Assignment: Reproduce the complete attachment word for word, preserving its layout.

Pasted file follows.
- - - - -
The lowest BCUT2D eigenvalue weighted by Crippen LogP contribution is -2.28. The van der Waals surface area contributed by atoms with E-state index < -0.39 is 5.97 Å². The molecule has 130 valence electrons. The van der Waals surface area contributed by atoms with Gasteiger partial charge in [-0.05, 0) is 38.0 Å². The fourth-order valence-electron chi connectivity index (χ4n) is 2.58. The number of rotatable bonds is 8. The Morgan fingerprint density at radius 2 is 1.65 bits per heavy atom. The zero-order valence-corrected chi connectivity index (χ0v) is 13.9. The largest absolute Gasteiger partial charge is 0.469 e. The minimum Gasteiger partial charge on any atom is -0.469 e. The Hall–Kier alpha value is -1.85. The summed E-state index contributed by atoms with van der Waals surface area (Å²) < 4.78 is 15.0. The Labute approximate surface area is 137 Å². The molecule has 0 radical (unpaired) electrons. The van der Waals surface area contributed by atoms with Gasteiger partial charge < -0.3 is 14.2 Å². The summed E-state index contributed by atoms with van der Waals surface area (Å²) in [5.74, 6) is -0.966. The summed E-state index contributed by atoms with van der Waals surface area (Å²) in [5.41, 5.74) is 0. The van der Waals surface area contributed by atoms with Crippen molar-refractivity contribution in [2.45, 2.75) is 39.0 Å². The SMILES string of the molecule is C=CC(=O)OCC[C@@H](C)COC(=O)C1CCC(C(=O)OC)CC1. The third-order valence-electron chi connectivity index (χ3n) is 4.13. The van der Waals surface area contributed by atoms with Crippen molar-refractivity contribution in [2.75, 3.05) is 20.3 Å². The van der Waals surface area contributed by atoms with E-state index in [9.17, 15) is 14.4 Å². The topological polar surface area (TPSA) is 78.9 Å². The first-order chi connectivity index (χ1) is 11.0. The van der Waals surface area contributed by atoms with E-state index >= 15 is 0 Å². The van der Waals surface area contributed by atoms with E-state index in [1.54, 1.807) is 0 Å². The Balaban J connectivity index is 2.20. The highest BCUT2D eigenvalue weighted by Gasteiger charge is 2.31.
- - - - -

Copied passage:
The lowest BCUT2D eigenvalue weighted by Crippen LogP contribution is -2.28. The van der Waals surface area contributed by atoms with E-state index < -0.39 is 5.97 Å². The molecule has 130 valence electrons. The van der Waals surface area contributed by atoms with Gasteiger partial charge in [-0.05, 0) is 38.0 Å². The fourth-order valence-electron chi connectivity index (χ4n) is 2.58. The number of rotatable bonds is 8. The Morgan fingerprint density at radius 2 is 1.65 bits per heavy atom. The zero-order valence-corrected chi connectivity index (χ0v) is 13.9. The largest absolute Gasteiger partial charge is 0.469 e. The minimum Gasteiger partial charge on any atom is -0.469 e. The Hall–Kier alpha value is -1.85. The summed E-state index contributed by atoms with van der Waals surface area (Å²) < 4.78 is 15.0. The Labute approximate surface area is 137 Å². The molecule has 0 radical (unpaired) electrons. The van der Waals surface area contributed by atoms with Gasteiger partial charge < -0.3 is 14.2 Å². The summed E-state index contributed by atoms with van der Waals surface area (Å²) in [5.74, 6) is -0.966. The summed E-state index contributed by atoms with van der Waals surface area (Å²) in [5.41, 5.74) is 0. The van der Waals surface area contributed by atoms with Crippen molar-refractivity contribution in [2.45, 2.75) is 39.0 Å². The SMILES string of the molecule is C=CC(=O)OCC[C@@H](C)COC(=O)C1CCC(C(=O)OC)CC1. The third-order valence-electron chi connectivity index (χ3n) is 4.13. The van der Waals surface area contributed by atoms with Crippen molar-refractivity contribution in [2.75, 3.05) is 20.3 Å². The van der Waals surface area contributed by atoms with E-state index in [9.17, 15) is 14.4 Å². The topological polar surface area (TPSA) is 78.9 Å². The first-order chi connectivity index (χ1) is 11.0. The van der Waals surface area contributed by atoms with E-state index >= 15 is 0 Å². The van der Waals surface area contributed by atoms with E-state index in [1.54, 1.807) is 0 Å². The Balaban J connectivity index is 2.20. The highest BCUT2D eigenvalue weighted by Gasteiger charge is 2.31.